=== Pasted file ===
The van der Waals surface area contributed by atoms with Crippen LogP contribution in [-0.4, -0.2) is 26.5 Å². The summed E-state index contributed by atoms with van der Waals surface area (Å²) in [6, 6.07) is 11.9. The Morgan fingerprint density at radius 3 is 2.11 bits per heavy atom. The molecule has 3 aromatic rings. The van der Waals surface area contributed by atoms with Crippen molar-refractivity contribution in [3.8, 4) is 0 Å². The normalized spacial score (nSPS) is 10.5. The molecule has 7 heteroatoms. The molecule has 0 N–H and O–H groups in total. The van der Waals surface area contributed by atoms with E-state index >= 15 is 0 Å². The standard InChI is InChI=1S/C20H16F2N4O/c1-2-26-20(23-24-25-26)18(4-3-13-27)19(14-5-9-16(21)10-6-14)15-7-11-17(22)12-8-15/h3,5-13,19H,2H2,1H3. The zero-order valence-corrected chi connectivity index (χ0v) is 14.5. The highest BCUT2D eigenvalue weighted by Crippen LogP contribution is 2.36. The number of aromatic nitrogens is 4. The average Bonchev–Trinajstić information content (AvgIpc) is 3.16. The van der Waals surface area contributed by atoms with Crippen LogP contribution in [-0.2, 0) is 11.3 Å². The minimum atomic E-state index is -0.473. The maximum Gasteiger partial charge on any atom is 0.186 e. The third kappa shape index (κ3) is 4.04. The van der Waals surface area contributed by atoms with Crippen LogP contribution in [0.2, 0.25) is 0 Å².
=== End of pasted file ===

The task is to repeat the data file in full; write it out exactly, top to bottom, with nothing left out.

The van der Waals surface area contributed by atoms with Crippen LogP contribution in [-0.4, -0.2) is 26.5 Å². The summed E-state index contributed by atoms with van der Waals surface area (Å²) in [6, 6.07) is 11.9. The Morgan fingerprint density at radius 3 is 2.11 bits per heavy atom. The molecule has 3 aromatic rings. The van der Waals surface area contributed by atoms with Crippen molar-refractivity contribution in [3.8, 4) is 0 Å². The normalized spacial score (nSPS) is 10.5. The molecule has 7 heteroatoms. The molecule has 0 N–H and O–H groups in total. The van der Waals surface area contributed by atoms with E-state index >= 15 is 0 Å². The standard InChI is InChI=1S/C20H16F2N4O/c1-2-26-20(23-24-25-26)18(4-3-13-27)19(14-5-9-16(21)10-6-14)15-7-11-17(22)12-8-15/h3,5-13,19H,2H2,1H3. The zero-order valence-corrected chi connectivity index (χ0v) is 14.5. The highest BCUT2D eigenvalue weighted by Crippen LogP contribution is 2.36. The number of aromatic nitrogens is 4. The average Bonchev–Trinajstić information content (AvgIpc) is 3.16. The van der Waals surface area contributed by atoms with Crippen LogP contribution in [-0.2, 0) is 11.3 Å². The minimum atomic E-state index is -0.473. The maximum Gasteiger partial charge on any atom is 0.186 e. The third kappa shape index (κ3) is 4.04. The van der Waals surface area contributed by atoms with Crippen LogP contribution in [0.2, 0.25) is 0 Å².